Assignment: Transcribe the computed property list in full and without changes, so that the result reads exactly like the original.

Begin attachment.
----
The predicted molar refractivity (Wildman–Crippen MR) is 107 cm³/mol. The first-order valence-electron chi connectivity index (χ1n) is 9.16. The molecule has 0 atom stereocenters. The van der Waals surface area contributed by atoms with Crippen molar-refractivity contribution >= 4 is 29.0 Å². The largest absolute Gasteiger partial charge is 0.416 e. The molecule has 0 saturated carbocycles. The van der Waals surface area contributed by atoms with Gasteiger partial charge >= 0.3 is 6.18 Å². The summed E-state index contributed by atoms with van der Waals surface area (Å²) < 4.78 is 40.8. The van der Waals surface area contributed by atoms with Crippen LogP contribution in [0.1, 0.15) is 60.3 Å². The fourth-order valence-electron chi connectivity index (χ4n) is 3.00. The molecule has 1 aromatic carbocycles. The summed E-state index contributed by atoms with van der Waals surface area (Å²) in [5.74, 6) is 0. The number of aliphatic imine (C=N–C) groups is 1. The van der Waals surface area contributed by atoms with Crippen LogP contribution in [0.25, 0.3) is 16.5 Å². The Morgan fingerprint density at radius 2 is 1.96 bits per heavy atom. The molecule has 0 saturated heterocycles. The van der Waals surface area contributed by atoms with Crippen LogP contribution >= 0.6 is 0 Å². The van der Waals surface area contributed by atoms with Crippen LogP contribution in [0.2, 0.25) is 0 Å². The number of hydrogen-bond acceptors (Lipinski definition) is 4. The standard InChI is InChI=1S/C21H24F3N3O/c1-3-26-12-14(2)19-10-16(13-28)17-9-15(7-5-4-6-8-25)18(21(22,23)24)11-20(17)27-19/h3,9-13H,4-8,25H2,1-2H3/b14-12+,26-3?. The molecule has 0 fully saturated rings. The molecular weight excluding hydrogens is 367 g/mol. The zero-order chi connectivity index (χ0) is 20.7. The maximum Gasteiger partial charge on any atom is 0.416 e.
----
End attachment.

The predicted molar refractivity (Wildman–Crippen MR) is 107 cm³/mol. The first-order valence-electron chi connectivity index (χ1n) is 9.16. The molecule has 0 atom stereocenters. The van der Waals surface area contributed by atoms with Crippen molar-refractivity contribution >= 4 is 29.0 Å². The largest absolute Gasteiger partial charge is 0.416 e. The molecule has 0 saturated carbocycles. The van der Waals surface area contributed by atoms with Gasteiger partial charge >= 0.3 is 6.18 Å². The summed E-state index contributed by atoms with van der Waals surface area (Å²) < 4.78 is 40.8. The van der Waals surface area contributed by atoms with Crippen LogP contribution in [0.1, 0.15) is 60.3 Å². The fourth-order valence-electron chi connectivity index (χ4n) is 3.00. The molecule has 1 aromatic carbocycles. The summed E-state index contributed by atoms with van der Waals surface area (Å²) in [5.74, 6) is 0. The number of aliphatic imine (C=N–C) groups is 1. The van der Waals surface area contributed by atoms with Crippen LogP contribution in [0.25, 0.3) is 16.5 Å². The Morgan fingerprint density at radius 2 is 1.96 bits per heavy atom. The molecule has 0 saturated heterocycles. The van der Waals surface area contributed by atoms with Crippen LogP contribution >= 0.6 is 0 Å². The van der Waals surface area contributed by atoms with Crippen LogP contribution in [0.2, 0.25) is 0 Å². The number of hydrogen-bond acceptors (Lipinski definition) is 4. The standard InChI is InChI=1S/C21H24F3N3O/c1-3-26-12-14(2)19-10-16(13-28)17-9-15(7-5-4-6-8-25)18(21(22,23)24)11-20(17)27-19/h3,9-13H,4-8,25H2,1-2H3/b14-12+,26-3?. The molecule has 0 fully saturated rings. The molecular weight excluding hydrogens is 367 g/mol. The zero-order chi connectivity index (χ0) is 20.7. The maximum Gasteiger partial charge on any atom is 0.416 e.